Streets of London – Ralph McTell

It seems that the late 1960s and early 1970s was a rich time for singer/songwriters, especially accompanied by guitar. Here is Ralph McTell singing “Streets of London”. It is almost a folk song with his gentle finger-picking accompaniment.  In a later article I will write about another Ralph McTell song, The Ferryman.

Watch the video and follow the lyrics.

Streets of London

Have you seen the old man
In the closed-down market
Kicking up the paper,
with his worn out shoes?
In his eyes you see no pride
Hand held loosely at his side
Yesterday’s paper telling yesterday’s news

So how can you tell me you’re lonely,
And say for you that the sun don’t shine?
Let me take you by the hand and lead you through the streets of London
I’ll show you something to make you change your mind

Have you seen the old girl
Who walks the streets of London
Dirt in her hair and her clothes in rags?
She’s no time for talking,
She just keeps right on walking
Carrying her home in two carrier bags.


In the all night cafe
At a quarter past eleven,
Same old man is sitting there on his own
Looking at the world
Over the rim of his tea-cup,
Each tea last an hour
Then he wanders home alone


And have you seen the old man
Outside the seaman’s mission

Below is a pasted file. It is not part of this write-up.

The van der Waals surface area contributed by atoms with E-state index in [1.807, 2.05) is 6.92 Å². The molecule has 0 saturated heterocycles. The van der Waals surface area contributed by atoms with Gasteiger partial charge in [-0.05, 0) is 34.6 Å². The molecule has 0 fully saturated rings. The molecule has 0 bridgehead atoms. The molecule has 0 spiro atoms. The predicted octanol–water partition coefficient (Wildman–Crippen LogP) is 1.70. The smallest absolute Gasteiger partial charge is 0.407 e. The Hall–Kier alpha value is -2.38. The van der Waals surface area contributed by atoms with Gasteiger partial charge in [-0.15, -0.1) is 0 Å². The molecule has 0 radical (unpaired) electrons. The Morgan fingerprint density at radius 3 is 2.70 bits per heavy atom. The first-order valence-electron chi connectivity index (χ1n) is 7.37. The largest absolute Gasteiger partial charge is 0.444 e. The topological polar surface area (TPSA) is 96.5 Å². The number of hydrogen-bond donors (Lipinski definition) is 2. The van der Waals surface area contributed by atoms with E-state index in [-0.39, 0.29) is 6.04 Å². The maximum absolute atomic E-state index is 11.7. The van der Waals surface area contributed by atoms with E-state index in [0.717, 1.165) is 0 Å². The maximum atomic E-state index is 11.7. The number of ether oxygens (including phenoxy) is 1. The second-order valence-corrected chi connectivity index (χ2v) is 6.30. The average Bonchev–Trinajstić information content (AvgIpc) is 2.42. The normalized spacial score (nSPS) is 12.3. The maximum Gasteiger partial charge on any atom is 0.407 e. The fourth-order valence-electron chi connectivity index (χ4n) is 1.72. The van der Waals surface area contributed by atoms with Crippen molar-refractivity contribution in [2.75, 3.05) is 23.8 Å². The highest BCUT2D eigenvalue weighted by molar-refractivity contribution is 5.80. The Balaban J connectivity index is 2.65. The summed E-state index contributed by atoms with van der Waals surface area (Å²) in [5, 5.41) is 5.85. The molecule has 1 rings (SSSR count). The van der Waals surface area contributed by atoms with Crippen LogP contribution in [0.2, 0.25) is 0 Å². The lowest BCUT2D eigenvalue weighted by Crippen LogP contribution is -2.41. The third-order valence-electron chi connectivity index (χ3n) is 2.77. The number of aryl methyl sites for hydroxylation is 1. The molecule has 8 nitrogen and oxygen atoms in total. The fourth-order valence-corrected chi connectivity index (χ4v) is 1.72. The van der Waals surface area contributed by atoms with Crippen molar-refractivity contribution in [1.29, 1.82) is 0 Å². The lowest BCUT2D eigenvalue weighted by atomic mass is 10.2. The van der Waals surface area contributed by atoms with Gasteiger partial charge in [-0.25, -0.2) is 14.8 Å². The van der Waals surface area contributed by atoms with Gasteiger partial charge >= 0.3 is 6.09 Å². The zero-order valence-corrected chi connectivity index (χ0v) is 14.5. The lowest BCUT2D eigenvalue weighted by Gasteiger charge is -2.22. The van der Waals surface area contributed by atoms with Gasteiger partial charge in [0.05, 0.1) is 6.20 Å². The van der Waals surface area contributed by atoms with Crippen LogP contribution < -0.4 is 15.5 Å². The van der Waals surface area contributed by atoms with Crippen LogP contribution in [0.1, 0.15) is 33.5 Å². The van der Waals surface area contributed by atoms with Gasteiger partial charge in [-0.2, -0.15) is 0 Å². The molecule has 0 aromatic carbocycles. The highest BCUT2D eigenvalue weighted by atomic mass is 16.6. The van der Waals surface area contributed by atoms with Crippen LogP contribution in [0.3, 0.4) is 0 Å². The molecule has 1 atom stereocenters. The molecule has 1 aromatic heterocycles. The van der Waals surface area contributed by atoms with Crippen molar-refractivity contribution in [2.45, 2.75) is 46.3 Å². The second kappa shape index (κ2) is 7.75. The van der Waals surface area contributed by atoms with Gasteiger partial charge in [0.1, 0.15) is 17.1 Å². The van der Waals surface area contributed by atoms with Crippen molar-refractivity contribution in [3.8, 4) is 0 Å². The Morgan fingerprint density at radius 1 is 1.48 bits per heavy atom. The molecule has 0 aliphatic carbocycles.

Memory fading with
The medal ribbons that he wears.
In our winter city,
The rain cries a little pity
For one more forgotten hero
And a world that doesn’t care



The song has been covered by dozens of artists. Here is a version by Sam Hui (許冠傑)


Author: charuzu

I live in Sydney and interests include music, piano playing, technology, cooking, English language, public speaking, Toastmasters, Asian culture (especially Japan and Korea), cinema, personal development, productivity and making friends with people from around the world.

3 thoughts on “Streets of London – Ralph McTell”

  1. Great to see any mention of Ralph [soon touring in OZ] I look forward to reading your blog on The Ferryman. With a back catologue of over 300 and added to regularly,this most acomplished Singer/Songwriter is largely ignored in his beloved England [I would add a link to that excelent song by Ralph were I able]

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